3.4.7.2. SUPER IMPORTANT: Do not trust or commit any code from the page unless you run the SERVER SIDE VALIDATION TOO (see link)

3.4.7.2.1. First, you need to call "Validate()" unless the control that posted back has CausesValidation=true

3.4.7.2.2. If Page.IsValid is false, then you have a validation error. do not commit!. just exit out and let the page load. the validator controls should show up what is wrong to the user

3.4.7.3. Instead of hardcoding the validation limits/expressions in ASPX, you can calculate them in the .vb Page_Load and pass them in <% variables %>. See BAA's use of asp:RangeValidator

3.4.7.4. One cryptic "GOTCHA" error I encountered

3.4.7.4.1. Invalid postback or callback argument. Event validation is enabled using '<pages enableEventValidation=“true”/>'

3.4.7.4.2. See link:

3.4.7.4.3. In my case, this happened because I was indiscriminately filling my GridView in the Page_Load function. But when validation or other non-default loading occurs, the Page_Load function runs again, and the data population logic SHOULDN'T run. So I moved my code somewhere else that would not run except when I really did want to load or change the value in the gridview. Keep in mind Page_Load ALWAYS runs any time this page is requested by the browser: either a GET request, a POST back, or AJAX-y UpdatePanel partial updates etc. etc.

3.4.7.5. Look up ASP.NET "validation group" and "validation summary". You can put all the error messages into one list. Then you can choose to either leave the verbose error in each Validator control as before, or else tell the Validator to just display a red "*" or something short to indicate that this field needs work. The summary will get triggered when the user clicks something that will (otherwise) cause the page to post back

3.4.7.6. Note that we can't (trivially) use the nifty Data Annotation method that works for Dynamic Data auto-CRUD apps, although see:

3.4.8. QueryExtender

3.4.8.1. You have to do some typing in the ASPX file to use this, but you can use the QueryExtender control to do searching or filtering on an EntityDataSource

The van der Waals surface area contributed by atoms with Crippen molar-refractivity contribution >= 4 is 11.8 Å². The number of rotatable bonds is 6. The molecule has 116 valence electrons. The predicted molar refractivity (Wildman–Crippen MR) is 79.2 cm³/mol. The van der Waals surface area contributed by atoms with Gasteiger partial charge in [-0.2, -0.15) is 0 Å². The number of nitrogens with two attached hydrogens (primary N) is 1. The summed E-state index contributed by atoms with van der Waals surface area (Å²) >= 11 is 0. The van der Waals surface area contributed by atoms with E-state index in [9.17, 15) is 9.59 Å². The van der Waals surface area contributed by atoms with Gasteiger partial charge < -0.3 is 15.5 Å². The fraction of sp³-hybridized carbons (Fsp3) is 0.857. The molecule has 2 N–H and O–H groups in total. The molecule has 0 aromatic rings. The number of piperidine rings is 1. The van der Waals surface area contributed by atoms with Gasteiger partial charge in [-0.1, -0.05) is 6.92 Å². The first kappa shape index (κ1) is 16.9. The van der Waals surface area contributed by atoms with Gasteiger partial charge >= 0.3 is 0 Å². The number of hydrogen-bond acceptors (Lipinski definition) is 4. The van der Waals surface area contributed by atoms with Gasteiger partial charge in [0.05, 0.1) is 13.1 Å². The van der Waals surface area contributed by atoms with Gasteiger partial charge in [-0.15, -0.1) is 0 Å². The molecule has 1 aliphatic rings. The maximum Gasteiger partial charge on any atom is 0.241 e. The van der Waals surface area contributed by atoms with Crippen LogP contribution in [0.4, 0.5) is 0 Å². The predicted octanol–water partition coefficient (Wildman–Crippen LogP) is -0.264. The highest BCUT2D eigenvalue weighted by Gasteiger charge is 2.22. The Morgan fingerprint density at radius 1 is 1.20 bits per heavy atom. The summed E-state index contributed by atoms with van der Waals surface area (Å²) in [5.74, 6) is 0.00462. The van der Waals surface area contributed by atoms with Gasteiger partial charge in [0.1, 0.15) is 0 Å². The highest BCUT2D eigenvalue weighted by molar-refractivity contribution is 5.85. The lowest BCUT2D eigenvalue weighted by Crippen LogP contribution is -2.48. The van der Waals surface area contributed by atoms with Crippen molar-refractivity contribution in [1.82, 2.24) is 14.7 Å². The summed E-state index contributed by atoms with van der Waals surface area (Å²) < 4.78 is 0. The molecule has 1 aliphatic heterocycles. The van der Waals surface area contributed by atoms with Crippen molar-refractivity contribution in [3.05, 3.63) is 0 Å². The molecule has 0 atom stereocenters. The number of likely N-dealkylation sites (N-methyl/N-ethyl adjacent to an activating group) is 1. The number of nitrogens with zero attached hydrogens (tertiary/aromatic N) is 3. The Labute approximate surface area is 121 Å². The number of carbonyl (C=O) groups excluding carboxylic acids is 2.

3.4.8.2. What's the point of doing it here instead of filtering code in the VB? Some people prefer this more "declarative" syntax, where you use ASPX tags to define how things work. It's handy for things that are very mechanical and don't change much based on circumstances, and it keeps you from having to know much about the VB code behind.

3.4.8.3. I leave out more details here, because you guys intimated that you will probably always be using stored procs for data access, which alas, makes a large portion of the cool things you can do with EF and ASP.NET data objects moot

3.4.9. Switching an EDMX file to a completely different database

3.4.9.1. Let's say you selected the wrong database, or you have a test shell/sandbox project and don't want to go to the trouble of starting over with a new EDMX file.

3.4.9.2. You can go into the app.config or web.config and DELETE the connection string line

3.4.9.3. Go into the EDMX designer and delete all the tables shown there

3.4.9.4. Now r-click and "update from database" as usual

3.4.9.5. Viola! it will show you the "new database" wizard again just like if it was a brand new edmx

3.4.10. Two different approaches to Entity Framework modeling

3.4.10.1. "Tables"

3.4.10.1.1. The most natural and powerful way to use Entity Framework (to do most of the stuff I talk about above) is to point it at your data tables and views. EF can automatically construct super nifty VB objects that will help you do C.R.U.D. operations, custom queries, etc.

3.4.10.2. "Stored procs only"

3.4.10.2.1. But if your database model requires the use of stored procedures for EVERY operation (like BAA) then you can't take advantage of all this smartness

3.4.10.2.2. Even just with stored procs, you can still use EF to generate nifty strongly-typed VB functions for each stored proc, *and* objects that can represent a row in each SP's result set

3.4.10.2.3. This means instead of:

3.4.10.2.4. Your VB code can simply do:

3.4.10.2.5. In short, it saves you some work, makes your VB code more elegant, and less prone to errors.

3.4.10.2.6. But (as Francis will attest) it makes naively copy-pasting old ASP code pretty well impossible.

3.4.10.2.7. Some resources about importing stored procs

3.4.10.2.8. Importing stored procs

3.5. Ajax Control Toolkit

3.5.1. Lectures

3.6. Authentication and Authorization ("Security")

3.6.1. For the other, more accurate definition of "Security" (cross link)

3.6.2. Lectures

3.6.3. Authentication

3.6.3.1. Authentication means: prove who you are so I can map you to a user account of some kind

3.6.3.2. Forms Authentication overview

3.6.4. Authorization

3.6.4.1. Authorization means: Now that I know what user account you are, what things do you have access to do